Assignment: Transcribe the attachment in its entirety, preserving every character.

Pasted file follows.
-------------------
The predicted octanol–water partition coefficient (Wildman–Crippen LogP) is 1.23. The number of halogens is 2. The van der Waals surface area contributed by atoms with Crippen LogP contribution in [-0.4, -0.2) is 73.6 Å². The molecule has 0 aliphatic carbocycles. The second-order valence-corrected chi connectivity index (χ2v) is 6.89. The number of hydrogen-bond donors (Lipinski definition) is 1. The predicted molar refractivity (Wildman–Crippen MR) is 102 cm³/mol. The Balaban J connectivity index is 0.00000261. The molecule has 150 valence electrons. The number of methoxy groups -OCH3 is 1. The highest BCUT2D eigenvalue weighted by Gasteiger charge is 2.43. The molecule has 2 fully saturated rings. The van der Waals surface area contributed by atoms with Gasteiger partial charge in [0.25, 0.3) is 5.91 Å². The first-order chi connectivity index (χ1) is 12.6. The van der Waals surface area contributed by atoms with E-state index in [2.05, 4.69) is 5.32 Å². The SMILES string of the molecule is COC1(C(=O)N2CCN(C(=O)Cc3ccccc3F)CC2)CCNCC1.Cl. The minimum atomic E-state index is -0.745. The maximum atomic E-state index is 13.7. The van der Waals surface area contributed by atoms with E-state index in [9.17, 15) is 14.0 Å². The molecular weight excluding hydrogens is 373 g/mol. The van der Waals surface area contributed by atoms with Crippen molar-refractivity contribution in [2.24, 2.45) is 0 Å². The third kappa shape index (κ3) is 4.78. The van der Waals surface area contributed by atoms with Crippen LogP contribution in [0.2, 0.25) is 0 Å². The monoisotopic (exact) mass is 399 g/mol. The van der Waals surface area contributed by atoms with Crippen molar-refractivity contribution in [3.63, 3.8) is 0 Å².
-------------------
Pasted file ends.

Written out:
The predicted octanol–water partition coefficient (Wildman–Crippen LogP) is 1.23. The number of halogens is 2. The van der Waals surface area contributed by atoms with Crippen LogP contribution in [-0.4, -0.2) is 73.6 Å². The molecule has 0 aliphatic carbocycles. The second-order valence-corrected chi connectivity index (χ2v) is 6.89. The number of hydrogen-bond donors (Lipinski definition) is 1. The predicted molar refractivity (Wildman–Crippen MR) is 102 cm³/mol. The Balaban J connectivity index is 0.00000261. The molecule has 150 valence electrons. The number of methoxy groups -OCH3 is 1. The highest BCUT2D eigenvalue weighted by Gasteiger charge is 2.43. The molecule has 2 fully saturated rings. The van der Waals surface area contributed by atoms with Gasteiger partial charge in [0.25, 0.3) is 5.91 Å². The first-order chi connectivity index (χ1) is 12.6. The van der Waals surface area contributed by atoms with E-state index in [2.05, 4.69) is 5.32 Å². The SMILES string of the molecule is COC1(C(=O)N2CCN(C(=O)Cc3ccccc3F)CC2)CCNCC1.Cl. The minimum atomic E-state index is -0.745. The maximum atomic E-state index is 13.7. The van der Waals surface area contributed by atoms with E-state index in [9.17, 15) is 14.0 Å². The molecular weight excluding hydrogens is 373 g/mol. The van der Waals surface area contributed by atoms with Crippen molar-refractivity contribution in [2.24, 2.45) is 0 Å². The third kappa shape index (κ3) is 4.78. The van der Waals surface area contributed by atoms with Crippen LogP contribution in [0.2, 0.25) is 0 Å². The monoisotopic (exact) mass is 399 g/mol. The van der Waals surface area contributed by atoms with Crippen molar-refractivity contribution in [3.63, 3.8) is 0 Å².